Anthony Hoekema wrote that “Once you have your eyes opened to this concept of union with Christ, you will find it almost everywhere in the New Testament” (Saved by Grace[Eerdmans, 1989], 64.

If you want an introduction to the doctrine of union with Christ, John Murray’s chapter inRedemption—Accomplished and Applied is helpeful, as is Anthony Hoekema’s chapter inSaved by Grace. Below are a few notes on the latter:

The New Testament uses two interchangeable expressions to describe union with Christ:

  1. We are in Christ (2 Cor. 5:17John 15:4571 Cor. 15:222 Cor. 12:2Gal. 3:28Eph. 1:42:10Phil. 3:91 Thess. 4:161 John 4:13).
  2. Christ is in us (Gal. 2:20Col. 1:27Rom. 8:102 Cor. 13:5Eph. 3:17).

Three passages (John 6:56John 15:41 John 4:13) explicitly combine both concepts.

Hoekema says that we should see union with Christ “extending all the way from eternity to eternity.” He outlines his material in this way:

  1. The roots of union with Christ are in divine election (Eph. 1:3-4).
  2. The basis of union with Christ is the redemptive work of Christ.
  3. The actual union with Christ is established with God’s people in time.

Under the third point, he shows eight ways that salvation, from beginning to end, is in Christ:

  1. We are initially united with Christ in regeneration (Eph. 2:4-510)
  2. We appropriate and continue to live out of this union through faith (Gal. 2:20Eph. 3:16-17).
  3. We are justified in union with Christ (1 Cor. 1:302 Cor. 5:21Phil. 3:8-9).
  4. We are sanctified through union with Christ (1 Cor. 1:30John 15:4-5Eph. 4:162 Cor. 5:17).
  5. We persevere in the life of faith in union with Christ (John 10:27-28Rom. 8:38-39).
  6. We are even said to die in Christ (Rom. 14:81 Thess. 4:16Rev. 14:13).
  7. We shall be raised with Christ (Col. 3:11 Cor. 15:22).
  8. We shall be eternally glorified with Christ (Col. 3:41 Thess. 4:16-17).

And here’s a helpful quote from Sinclair Ferguson (in Christian Spirituality: Five Views of Sanctification [IVP, 1989], 58), explaining in a nutshell why union with Christ is the foundation for sanctification:

If we are united to Christ, then we are united to him at all points of his activity on our behalf.

We share

  • in his death (we were baptized into his death),
  • in his resurrection (we are resurrected with Christ),
  • in his ascension (we have been raised with him),
  • in his heavenly session (we sit with him in heavenly places, so that our life is hidden with Christ in God), and we will share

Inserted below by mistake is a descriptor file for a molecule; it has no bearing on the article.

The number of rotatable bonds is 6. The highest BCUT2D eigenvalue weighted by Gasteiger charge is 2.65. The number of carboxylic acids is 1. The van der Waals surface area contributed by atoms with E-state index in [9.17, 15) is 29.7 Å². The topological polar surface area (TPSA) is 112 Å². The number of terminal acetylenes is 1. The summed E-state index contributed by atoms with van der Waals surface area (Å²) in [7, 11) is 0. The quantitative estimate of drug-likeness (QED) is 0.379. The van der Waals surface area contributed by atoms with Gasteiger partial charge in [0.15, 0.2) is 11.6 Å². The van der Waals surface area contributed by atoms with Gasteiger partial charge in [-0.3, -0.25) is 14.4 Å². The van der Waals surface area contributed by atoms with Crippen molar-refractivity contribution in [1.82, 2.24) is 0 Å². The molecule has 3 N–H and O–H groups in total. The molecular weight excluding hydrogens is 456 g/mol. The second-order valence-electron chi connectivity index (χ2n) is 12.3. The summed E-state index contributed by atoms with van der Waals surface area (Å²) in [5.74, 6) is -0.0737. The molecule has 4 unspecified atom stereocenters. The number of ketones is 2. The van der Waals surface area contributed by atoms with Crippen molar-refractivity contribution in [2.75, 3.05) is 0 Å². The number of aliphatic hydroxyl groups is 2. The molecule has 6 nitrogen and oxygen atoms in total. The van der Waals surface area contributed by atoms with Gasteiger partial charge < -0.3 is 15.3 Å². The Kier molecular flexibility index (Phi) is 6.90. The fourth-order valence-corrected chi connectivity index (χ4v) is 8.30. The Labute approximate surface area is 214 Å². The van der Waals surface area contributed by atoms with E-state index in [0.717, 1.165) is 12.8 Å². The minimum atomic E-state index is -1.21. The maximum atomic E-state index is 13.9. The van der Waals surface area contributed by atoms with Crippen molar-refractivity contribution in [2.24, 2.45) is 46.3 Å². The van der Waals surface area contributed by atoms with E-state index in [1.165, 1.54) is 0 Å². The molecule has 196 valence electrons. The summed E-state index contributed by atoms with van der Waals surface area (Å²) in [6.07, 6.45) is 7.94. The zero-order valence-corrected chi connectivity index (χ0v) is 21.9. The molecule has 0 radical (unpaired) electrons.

• in his promised return (when Christ, who is our life, appears, we also will appear with him in glory) (Rom. 6:14Col. 2:11-123:1-3).

This, then, is the foundation of sanctification in Reformed theology.

It is rooted, not in humanity and their achievement of holiness or sanctification, but in what God has done in Christ, and for us in union with him. Rather than view Christians first and foremost in the microcosmic context of their own progress, the Reformed doctrine first of all sets them in the macrocosm of God’s activity in redemptive history. It is seeing oneself in this context that enables the individual Christian to grow in true holiness.

Go to http://thegospelcoalition.org/blogs/justintaylor/2011/02/09/union-with-christ-a-crash-course/?comments#comments to read the many interesting and helpful comments.

The Bible Is Not Basically about You

by Justin Taylor

Jesus is the true and better Adam who passed the test in the garden and whose obedience is imputed to us.

Jesus is the true and better Abel who, though innocently slain, has blood now that cries out, not for our condemnation, but for acquittal.

Jesus is the true and better Abraham who answered the call of God to leave all the comfortable and familiar and go out into the void not knowing wither he went to create a new people of God.

Jesus is the true and better Isaac who was not just offered up by his father on the mount but was truly sacrificed for us. And when God said to Abraham, “Now I know you love me because you did not withhold your son, your only son whom you love from me,” now we can look at God taking his son up the mountain and sacrificing him and say, “Now we know that you love us because you did not withhold your son, your only son, whom you love from us.”

Jesus is the true and better Jacob who wrestled and took the blow of justice we deserved, so we, like Jacob, only receive the wounds of grace to wake us up and discipline us.

Jesus is the true and better Joseph who, at the right hand of the king, forgives those who betrayed and sold him and uses his new power to save them.

Jesus is the true and better Moses who stands in the gap between the people and the Lord and who mediates a new covenant.

Jesus is the true and better Rock of Moses who, struck with the rod of God’s justice, now gives us water in the desert.

Jesus is the true and better Job, the truly innocent sufferer, who then intercedes for and saves his stupid friends.

Jesus is the true and better David whose victory becomes his people’s victory, though they never lifted a stone to accomplish it themselves.

Jesus is the true and better Esther who didn’t just risk leaving an earthly palace but lost the ultimate and heavenly one, who didn’t just risk his life, but gave his life to save his people.

Jesus is the true and better Jonah who was cast out into the storm so that we could be brought in.

Jesus is the real Rock of Moses, the real Passover Lamb, innocent, perfect, helpless, slain so the angel of death will pass over us. He’s the true temple, the true prophet, the true priest, the true king, the true sacrifice, the true lamb, the true light, the true bread.

The Bible’s really not about you—it’s about him.